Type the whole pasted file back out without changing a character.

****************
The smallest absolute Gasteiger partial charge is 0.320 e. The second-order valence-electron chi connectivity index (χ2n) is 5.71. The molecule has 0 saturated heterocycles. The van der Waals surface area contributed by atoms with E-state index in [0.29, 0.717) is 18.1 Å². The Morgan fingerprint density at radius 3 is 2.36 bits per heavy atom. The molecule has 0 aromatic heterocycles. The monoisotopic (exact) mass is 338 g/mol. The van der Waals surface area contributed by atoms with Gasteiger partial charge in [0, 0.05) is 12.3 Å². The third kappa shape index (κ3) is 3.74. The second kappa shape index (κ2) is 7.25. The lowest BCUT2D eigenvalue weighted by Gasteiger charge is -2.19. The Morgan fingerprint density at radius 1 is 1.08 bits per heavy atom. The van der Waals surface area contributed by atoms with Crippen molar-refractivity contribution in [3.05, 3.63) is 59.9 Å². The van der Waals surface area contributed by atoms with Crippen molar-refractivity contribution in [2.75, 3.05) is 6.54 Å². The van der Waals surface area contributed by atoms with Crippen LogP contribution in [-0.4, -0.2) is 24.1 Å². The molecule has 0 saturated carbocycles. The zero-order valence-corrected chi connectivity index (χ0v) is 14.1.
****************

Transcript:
The smallest absolute Gasteiger partial charge is 0.320 e. The second-order valence-electron chi connectivity index (χ2n) is 5.71. The molecule has 0 saturated heterocycles. The van der Waals surface area contributed by atoms with E-state index in [0.29, 0.717) is 18.1 Å². The Morgan fingerprint density at radius 3 is 2.36 bits per heavy atom. The molecule has 0 aromatic heterocycles. The monoisotopic (exact) mass is 338 g/mol. The van der Waals surface area contributed by atoms with Gasteiger partial charge in [0, 0.05) is 12.3 Å². The third kappa shape index (κ3) is 3.74. The second kappa shape index (κ2) is 7.25. The lowest BCUT2D eigenvalue weighted by Gasteiger charge is -2.19. The Morgan fingerprint density at radius 1 is 1.08 bits per heavy atom. The van der Waals surface area contributed by atoms with Crippen molar-refractivity contribution in [3.05, 3.63) is 59.9 Å². The van der Waals surface area contributed by atoms with Crippen molar-refractivity contribution in [2.75, 3.05) is 6.54 Å². The van der Waals surface area contributed by atoms with Crippen LogP contribution in [-0.4, -0.2) is 24.1 Å². The molecule has 0 saturated carbocycles. The zero-order valence-corrected chi connectivity index (χ0v) is 14.1.